But now with the abundance of social media, and its proven influence on Madison Avenue, politicians from both sides are quicker to bring tech into their campaigns. Most have launched official Facebook, Twitter, Instagram, LinkedIn, YouTube and Snapchat accounts. “The senators that have the highest profile -- Rand Paul, Ted Cruz, Elizabeth Warren -- they’re newbies. You used to have to be in the Senate for years to reach that. Why are they so relevant? They’re very attentive to how audiences react and interact,” said Brian Donahue,  a former Republican campaign manager and now head of digital firm CRAFT.

Snapchat is the latest shiny object. Seven out of 17 Republican presidential candidates for 2016 have been early adopters. Sen. Rand Paul, R-Ky., joined in January 2014. Others, such as John Kasich and Jeb Bush, do not maintain an active personal feed but have purchased ads or publicly streamed feeds to Snapchat.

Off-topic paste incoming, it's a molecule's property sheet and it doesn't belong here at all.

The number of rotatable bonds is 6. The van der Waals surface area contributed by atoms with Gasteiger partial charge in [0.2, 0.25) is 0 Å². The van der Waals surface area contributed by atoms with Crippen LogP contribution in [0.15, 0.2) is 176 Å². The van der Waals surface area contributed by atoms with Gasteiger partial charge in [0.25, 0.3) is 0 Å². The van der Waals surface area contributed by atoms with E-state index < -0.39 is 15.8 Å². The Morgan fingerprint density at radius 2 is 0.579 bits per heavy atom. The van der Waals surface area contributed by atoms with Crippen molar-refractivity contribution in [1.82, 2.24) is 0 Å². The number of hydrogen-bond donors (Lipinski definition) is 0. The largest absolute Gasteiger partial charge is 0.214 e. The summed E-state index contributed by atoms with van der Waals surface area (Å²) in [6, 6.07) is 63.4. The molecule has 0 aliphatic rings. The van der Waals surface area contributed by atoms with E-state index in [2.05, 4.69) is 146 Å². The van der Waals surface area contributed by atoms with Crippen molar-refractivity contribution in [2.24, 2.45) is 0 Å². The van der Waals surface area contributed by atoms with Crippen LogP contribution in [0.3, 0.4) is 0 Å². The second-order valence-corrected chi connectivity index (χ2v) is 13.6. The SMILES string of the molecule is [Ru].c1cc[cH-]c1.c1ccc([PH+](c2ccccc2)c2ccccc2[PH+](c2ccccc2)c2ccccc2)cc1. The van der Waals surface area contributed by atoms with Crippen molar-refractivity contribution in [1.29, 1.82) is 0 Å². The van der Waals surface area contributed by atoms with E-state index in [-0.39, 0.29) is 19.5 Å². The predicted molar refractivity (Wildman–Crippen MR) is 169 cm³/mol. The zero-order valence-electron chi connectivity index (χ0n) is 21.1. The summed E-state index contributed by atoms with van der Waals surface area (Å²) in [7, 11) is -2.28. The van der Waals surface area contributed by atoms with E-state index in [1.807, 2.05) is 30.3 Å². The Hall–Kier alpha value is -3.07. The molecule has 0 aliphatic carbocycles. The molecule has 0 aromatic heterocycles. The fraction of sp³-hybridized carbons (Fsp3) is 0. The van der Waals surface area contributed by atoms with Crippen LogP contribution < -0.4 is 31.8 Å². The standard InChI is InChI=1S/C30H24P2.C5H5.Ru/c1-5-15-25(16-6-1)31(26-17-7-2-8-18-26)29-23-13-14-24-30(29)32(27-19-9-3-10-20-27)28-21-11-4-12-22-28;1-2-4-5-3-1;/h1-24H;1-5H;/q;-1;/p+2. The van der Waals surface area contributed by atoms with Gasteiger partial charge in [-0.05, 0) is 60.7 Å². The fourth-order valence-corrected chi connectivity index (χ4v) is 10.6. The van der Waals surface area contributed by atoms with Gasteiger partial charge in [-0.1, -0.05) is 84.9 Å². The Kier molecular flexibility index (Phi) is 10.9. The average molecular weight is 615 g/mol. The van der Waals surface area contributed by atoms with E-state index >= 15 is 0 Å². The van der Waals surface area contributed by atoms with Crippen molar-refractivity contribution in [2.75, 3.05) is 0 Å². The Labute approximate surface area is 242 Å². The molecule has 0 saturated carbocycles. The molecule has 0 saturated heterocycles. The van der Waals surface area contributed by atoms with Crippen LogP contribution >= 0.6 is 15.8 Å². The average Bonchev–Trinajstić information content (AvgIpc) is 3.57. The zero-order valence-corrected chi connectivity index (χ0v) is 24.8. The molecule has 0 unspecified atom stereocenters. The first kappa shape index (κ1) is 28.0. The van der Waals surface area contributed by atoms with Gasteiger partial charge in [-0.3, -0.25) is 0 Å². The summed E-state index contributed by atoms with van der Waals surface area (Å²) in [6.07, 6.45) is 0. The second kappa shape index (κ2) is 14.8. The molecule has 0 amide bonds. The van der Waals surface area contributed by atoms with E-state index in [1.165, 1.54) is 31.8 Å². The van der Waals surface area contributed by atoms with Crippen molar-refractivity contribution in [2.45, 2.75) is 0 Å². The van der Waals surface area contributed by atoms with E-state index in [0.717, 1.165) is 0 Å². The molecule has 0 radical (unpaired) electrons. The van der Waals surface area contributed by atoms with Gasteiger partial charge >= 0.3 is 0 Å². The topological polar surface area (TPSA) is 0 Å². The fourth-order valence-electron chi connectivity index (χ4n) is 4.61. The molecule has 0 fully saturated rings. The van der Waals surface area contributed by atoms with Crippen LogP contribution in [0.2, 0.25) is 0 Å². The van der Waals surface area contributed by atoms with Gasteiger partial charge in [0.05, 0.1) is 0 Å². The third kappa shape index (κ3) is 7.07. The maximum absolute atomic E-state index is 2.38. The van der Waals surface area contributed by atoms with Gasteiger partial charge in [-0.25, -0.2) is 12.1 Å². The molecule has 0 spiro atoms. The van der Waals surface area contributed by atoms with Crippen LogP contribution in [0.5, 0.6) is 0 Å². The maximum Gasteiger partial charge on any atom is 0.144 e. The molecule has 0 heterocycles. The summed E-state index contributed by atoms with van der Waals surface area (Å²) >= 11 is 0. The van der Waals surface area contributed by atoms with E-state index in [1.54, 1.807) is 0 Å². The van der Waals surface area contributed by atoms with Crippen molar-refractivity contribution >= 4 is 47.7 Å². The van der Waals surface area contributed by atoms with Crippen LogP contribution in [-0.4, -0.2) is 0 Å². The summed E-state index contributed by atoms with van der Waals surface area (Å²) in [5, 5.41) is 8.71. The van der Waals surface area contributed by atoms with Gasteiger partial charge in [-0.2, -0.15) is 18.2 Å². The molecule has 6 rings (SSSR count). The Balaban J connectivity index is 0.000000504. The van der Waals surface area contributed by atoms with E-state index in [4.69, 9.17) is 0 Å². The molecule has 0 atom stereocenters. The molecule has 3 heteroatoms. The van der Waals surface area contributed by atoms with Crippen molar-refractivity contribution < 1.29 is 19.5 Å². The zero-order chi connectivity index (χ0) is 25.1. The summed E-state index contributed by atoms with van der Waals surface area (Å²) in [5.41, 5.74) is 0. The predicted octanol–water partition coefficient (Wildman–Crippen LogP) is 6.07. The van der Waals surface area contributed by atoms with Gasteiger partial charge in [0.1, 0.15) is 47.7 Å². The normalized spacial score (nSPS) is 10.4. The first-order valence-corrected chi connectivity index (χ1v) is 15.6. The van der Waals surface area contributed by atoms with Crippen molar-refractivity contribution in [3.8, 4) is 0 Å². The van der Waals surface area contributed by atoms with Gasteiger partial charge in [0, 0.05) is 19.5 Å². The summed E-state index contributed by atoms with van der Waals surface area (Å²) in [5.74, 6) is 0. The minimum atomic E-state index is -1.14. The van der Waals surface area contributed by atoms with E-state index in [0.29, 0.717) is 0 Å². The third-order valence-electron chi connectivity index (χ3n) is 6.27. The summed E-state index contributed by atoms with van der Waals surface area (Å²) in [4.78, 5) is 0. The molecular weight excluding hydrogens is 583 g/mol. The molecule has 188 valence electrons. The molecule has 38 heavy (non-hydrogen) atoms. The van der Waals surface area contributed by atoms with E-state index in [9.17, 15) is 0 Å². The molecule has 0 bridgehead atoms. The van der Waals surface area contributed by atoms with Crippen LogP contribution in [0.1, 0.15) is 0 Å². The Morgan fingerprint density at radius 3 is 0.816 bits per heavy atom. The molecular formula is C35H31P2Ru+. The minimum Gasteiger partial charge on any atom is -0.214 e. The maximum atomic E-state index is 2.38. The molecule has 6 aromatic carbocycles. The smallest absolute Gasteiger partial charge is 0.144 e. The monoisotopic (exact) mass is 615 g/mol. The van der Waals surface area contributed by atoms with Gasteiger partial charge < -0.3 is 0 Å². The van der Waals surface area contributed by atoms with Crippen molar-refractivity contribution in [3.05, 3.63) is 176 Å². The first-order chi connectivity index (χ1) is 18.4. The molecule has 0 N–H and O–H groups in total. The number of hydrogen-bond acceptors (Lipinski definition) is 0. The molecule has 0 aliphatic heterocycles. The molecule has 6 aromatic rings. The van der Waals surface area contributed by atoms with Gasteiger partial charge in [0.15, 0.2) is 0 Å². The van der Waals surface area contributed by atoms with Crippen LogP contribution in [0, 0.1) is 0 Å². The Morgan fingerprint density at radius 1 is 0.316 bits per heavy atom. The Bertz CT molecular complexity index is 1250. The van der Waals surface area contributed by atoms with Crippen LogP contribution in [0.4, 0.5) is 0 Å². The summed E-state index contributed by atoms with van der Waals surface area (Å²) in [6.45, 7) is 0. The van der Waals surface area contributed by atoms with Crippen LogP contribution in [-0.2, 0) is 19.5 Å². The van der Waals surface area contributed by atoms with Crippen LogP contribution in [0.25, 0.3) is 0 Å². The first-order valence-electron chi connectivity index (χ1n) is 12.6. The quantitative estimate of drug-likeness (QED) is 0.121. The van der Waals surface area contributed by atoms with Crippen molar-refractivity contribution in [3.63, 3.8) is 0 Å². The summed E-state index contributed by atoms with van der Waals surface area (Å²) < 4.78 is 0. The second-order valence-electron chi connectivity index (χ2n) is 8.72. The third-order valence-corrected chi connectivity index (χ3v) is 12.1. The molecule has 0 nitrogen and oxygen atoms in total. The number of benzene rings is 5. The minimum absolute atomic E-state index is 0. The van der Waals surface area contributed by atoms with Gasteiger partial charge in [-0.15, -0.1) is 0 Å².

Some are recent converts. Sen. Graham told the New York Times back in July that Snapchat was “too long-winded.” At the time, he had a flip phone. He’s since purchased an iPhone and created a Snapchat account. Not every candidate has signed on, however. There’s no daily content from Mike Huckabee, Ben Carson, or front-runner Donald Trump.

“It’s obviously difficult to sell people on an untested platform. [Politicians] had just started to get used to spending money on Facebook,” said Vincent Harris, head of digital firm Harris Media, whose clients includes Sen. Paul.

The Courtship Of Capitol Hill